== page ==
Family minister aims to block child porn sites

German Minister for Family Affairs Ursula von der Leyen said on Thursday she wants a law that allows authorities to block access to internet sites featuring child pornography.

Family minister aims to block child porn sites
Photo: DPA

“I want to build a barrier against the flood of offending photographs by blocking access for the user,” von der Leyen told the daily Hamburger Abendblatt in an interview.

“Social neglect and abuse of children and the increasing content of child pornography online are a special issue for me. The numbers are developing at an explosive rate, and the amount of pictures has doubled in the last year,” she told the paper.

Von der Leyen plans to tighten regulations for electronic media, enlisting internet providers to immediately shut down offending sites that have been listed by the Federal Crime Office.

“The pictures are getting more and more violent,” she said. Every third victim of child pornography is younger than three-years-old, according to the family minister, who added that some federal police investigators even need psychological care because they are traumatized by the content of the pornographic videos featuring juveniles in sexual situations.

Von der Leyen said that while other European countries like Great Britain had managed to stem the flow of such images by blocking access to offending sites, the voluntary scheme had been ineffective in Germany.

She questioned whether internet providers are really interested in blocking access to such content, saying that there will be acrimonious resistance from some providers if a law is passed.

“I am destroying a booming online trade, built on the backs of battered children,” von der Leyen said. “The bitter truth is that only half of the countries outlaw child pornography. The other half just tolerates it.”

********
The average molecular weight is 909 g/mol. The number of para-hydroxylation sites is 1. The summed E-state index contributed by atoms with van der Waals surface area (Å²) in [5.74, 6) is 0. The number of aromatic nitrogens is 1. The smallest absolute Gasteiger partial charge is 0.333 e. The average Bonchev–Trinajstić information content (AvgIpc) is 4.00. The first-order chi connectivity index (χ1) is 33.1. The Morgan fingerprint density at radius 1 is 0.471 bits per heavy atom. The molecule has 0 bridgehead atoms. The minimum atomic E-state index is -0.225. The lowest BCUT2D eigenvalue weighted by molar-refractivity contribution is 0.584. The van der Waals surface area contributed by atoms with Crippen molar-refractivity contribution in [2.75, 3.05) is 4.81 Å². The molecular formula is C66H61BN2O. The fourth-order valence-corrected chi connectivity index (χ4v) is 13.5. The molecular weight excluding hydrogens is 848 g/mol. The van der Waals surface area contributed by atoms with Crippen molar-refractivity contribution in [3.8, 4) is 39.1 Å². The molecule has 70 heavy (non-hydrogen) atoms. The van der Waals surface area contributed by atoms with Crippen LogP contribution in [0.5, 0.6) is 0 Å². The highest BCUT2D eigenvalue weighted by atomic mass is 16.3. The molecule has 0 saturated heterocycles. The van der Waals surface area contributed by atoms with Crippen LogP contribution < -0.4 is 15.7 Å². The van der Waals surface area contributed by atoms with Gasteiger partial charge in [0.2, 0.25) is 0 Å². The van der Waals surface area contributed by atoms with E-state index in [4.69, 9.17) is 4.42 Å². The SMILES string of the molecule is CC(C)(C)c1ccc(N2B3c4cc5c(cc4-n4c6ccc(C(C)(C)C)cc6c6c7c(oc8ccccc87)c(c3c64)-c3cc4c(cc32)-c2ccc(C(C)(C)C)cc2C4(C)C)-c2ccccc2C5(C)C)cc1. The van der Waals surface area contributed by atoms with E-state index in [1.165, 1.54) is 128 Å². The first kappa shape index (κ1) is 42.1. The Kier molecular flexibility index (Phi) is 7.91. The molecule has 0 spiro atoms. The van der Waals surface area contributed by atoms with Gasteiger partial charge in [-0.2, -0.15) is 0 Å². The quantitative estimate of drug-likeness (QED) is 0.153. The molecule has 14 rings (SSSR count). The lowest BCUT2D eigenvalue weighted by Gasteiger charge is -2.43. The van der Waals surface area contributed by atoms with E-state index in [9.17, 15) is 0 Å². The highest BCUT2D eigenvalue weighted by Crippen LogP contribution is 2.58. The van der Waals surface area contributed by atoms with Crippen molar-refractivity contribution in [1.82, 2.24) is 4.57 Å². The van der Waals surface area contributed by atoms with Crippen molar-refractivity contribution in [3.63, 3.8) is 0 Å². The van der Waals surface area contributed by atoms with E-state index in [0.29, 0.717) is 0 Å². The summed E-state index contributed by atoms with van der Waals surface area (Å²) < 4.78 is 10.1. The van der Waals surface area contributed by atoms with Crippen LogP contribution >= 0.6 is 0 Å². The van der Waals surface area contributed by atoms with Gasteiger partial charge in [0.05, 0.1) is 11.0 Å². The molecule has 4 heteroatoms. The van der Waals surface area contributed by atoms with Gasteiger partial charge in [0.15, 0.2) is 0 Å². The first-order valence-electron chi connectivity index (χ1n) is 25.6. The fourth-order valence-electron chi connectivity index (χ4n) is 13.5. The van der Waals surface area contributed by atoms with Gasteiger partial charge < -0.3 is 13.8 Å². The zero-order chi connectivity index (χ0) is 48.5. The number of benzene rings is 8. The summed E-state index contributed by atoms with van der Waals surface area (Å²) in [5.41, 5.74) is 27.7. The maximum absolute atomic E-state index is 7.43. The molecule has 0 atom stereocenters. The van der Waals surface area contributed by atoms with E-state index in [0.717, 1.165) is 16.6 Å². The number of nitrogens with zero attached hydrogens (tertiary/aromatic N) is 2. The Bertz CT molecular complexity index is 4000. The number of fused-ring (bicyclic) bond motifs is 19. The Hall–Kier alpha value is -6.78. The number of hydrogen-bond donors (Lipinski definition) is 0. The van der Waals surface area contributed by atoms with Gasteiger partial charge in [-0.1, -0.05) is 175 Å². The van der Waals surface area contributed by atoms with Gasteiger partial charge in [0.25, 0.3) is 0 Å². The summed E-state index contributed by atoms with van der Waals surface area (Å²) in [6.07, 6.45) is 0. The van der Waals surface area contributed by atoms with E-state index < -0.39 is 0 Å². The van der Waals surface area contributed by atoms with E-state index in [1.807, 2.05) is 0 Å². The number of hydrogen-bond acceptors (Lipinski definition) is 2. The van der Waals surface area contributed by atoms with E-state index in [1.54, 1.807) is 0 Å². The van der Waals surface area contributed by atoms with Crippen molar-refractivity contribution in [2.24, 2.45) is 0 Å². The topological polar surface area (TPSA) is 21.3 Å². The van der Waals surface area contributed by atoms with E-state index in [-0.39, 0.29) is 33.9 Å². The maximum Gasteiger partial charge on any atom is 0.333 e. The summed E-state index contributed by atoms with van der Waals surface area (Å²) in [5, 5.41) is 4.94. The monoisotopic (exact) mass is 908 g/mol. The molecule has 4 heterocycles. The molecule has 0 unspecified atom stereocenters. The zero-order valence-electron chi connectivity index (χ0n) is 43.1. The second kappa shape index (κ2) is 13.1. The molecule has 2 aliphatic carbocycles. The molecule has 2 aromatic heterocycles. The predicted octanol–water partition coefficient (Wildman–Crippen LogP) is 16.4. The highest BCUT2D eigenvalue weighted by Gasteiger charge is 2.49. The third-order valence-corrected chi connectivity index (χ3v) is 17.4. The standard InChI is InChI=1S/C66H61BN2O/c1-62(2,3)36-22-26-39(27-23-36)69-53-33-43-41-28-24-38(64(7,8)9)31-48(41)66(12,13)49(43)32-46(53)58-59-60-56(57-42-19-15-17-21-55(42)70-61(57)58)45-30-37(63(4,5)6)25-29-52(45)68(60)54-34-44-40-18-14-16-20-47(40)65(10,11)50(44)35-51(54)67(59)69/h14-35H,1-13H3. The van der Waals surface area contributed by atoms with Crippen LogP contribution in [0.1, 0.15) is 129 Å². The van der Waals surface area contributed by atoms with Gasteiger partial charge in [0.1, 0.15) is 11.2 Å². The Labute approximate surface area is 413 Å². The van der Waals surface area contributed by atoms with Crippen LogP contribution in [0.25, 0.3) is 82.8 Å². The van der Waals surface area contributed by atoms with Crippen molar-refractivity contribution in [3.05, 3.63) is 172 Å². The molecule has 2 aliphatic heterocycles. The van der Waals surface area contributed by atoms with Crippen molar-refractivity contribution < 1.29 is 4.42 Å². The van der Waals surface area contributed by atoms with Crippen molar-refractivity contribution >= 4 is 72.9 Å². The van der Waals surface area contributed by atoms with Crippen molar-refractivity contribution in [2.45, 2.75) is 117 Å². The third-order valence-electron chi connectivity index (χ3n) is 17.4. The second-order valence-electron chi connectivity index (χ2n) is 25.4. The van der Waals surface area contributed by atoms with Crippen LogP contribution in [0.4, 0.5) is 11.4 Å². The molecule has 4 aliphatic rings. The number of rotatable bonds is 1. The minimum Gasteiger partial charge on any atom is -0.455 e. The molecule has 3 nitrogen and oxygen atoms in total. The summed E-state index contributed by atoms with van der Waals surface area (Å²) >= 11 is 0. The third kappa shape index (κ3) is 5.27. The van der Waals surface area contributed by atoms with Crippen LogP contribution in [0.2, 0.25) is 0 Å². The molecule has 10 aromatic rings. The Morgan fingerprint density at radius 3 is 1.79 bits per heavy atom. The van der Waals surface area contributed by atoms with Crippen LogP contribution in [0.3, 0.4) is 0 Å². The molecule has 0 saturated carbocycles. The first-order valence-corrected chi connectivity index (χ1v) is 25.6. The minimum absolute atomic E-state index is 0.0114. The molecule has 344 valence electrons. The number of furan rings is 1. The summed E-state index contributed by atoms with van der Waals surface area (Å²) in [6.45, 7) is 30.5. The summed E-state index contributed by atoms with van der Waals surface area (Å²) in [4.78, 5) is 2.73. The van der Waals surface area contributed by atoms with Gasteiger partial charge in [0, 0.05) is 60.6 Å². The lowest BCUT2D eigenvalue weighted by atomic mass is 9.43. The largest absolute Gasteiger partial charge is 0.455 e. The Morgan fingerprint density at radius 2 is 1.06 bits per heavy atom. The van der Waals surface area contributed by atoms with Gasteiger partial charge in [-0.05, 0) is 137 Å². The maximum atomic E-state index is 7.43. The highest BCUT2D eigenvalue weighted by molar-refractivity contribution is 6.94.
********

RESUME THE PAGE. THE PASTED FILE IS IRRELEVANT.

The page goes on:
The mother of seven also announced the January introduction of a child protection and safety act that will allow the exchange of child neglect data between government departments.


German man jailed for killing petrol station worker in mask row

A 50-year-old German man was jailed for life Tuesday for shooting dead a petrol station cashier because he was angry about being told to wear a mask while buying beer.

German man jailed for killing petrol station worker in mask row

The September 2021 murder in the western town of Idar-Oberstein shocked Germany, which saw a vocal anti-mask and anti-vaccine movement emerge in response to the government’s coronavirus restrictions.

The row started when 20-year-old student worker Alex W. asked the man to put on a mask inside the shop, as required in all German stores at the time.

After a brief argument, the man left.

The perpetrator – identified only as Mario N. – returned about an hour and a half later, this time wearing a mask. But as he bought his six-pack of beer to the till, he took off his mask and another argument ensued.

He then pulled out a revolver and shot the cashier in the head point-blank.

On Tuesday, the district court in Bad-Kreuznach convicted Mario N. of murder and unlawful possession of a firearm, and handed him a life sentence.

READ ALSO: Shock in Germany after cashier shot dead in Covid mask row

Under German law, people given a life sentence can usually seek parole after 15 years. His defence team had sought a sentence of manslaughter, rather than murder.

At the start of the trial, prosecutor Nicole Frohn told how Mario N. had felt increasingly angry about the measures imposed to curb the pandemic, seeing them as an infringement on his rights.

“Since he knew he couldn’t reach the politicians responsible, he decided to kill him (Alex W.),” she said.

Mario N. turned himself in to police the day after the shooting.

German has relaxed most of its coronavirus rules, although masks are still required in some settings, such as public transport.